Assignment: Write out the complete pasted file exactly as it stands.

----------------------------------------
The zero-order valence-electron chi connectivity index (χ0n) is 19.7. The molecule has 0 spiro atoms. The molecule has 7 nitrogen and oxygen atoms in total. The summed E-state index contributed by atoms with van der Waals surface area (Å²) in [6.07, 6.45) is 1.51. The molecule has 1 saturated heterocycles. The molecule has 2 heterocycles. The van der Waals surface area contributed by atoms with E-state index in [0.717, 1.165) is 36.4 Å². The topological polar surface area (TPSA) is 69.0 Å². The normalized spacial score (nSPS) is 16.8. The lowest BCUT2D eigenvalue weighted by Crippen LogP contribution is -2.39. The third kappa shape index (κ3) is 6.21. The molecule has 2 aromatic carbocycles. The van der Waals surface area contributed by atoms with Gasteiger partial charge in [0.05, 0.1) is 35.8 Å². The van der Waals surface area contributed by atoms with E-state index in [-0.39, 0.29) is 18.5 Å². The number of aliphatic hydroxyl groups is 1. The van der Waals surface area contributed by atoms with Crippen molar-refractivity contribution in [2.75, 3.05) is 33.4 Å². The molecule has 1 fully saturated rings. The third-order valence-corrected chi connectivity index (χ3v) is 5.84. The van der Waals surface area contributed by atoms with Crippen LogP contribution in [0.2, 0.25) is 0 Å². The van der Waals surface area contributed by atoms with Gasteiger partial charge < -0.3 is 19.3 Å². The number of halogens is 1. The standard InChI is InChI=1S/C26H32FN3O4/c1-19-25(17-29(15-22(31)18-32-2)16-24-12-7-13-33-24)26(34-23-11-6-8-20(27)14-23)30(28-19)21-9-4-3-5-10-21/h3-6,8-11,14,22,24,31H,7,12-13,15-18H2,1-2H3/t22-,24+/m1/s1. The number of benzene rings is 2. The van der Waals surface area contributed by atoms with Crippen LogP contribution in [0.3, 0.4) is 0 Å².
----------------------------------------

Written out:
The zero-order valence-electron chi connectivity index (χ0n) is 19.7. The molecule has 0 spiro atoms. The molecule has 7 nitrogen and oxygen atoms in total. The summed E-state index contributed by atoms with van der Waals surface area (Å²) in [6.07, 6.45) is 1.51. The molecule has 1 saturated heterocycles. The molecule has 2 heterocycles. The van der Waals surface area contributed by atoms with E-state index in [0.717, 1.165) is 36.4 Å². The topological polar surface area (TPSA) is 69.0 Å². The normalized spacial score (nSPS) is 16.8. The lowest BCUT2D eigenvalue weighted by Crippen LogP contribution is -2.39. The third kappa shape index (κ3) is 6.21. The molecule has 2 aromatic carbocycles. The van der Waals surface area contributed by atoms with Gasteiger partial charge in [0.05, 0.1) is 35.8 Å². The van der Waals surface area contributed by atoms with E-state index in [-0.39, 0.29) is 18.5 Å². The number of aliphatic hydroxyl groups is 1. The van der Waals surface area contributed by atoms with Crippen molar-refractivity contribution in [2.75, 3.05) is 33.4 Å². The molecule has 1 fully saturated rings. The third-order valence-corrected chi connectivity index (χ3v) is 5.84. The van der Waals surface area contributed by atoms with Crippen LogP contribution in [0.2, 0.25) is 0 Å². The van der Waals surface area contributed by atoms with Gasteiger partial charge < -0.3 is 19.3 Å². The number of halogens is 1. The standard InChI is InChI=1S/C26H32FN3O4/c1-19-25(17-29(15-22(31)18-32-2)16-24-12-7-13-33-24)26(34-23-11-6-8-20(27)14-23)30(28-19)21-9-4-3-5-10-21/h3-6,8-11,14,22,24,31H,7,12-13,15-18H2,1-2H3/t22-,24+/m1/s1. The number of benzene rings is 2. The van der Waals surface area contributed by atoms with Crippen LogP contribution in [0.3, 0.4) is 0 Å².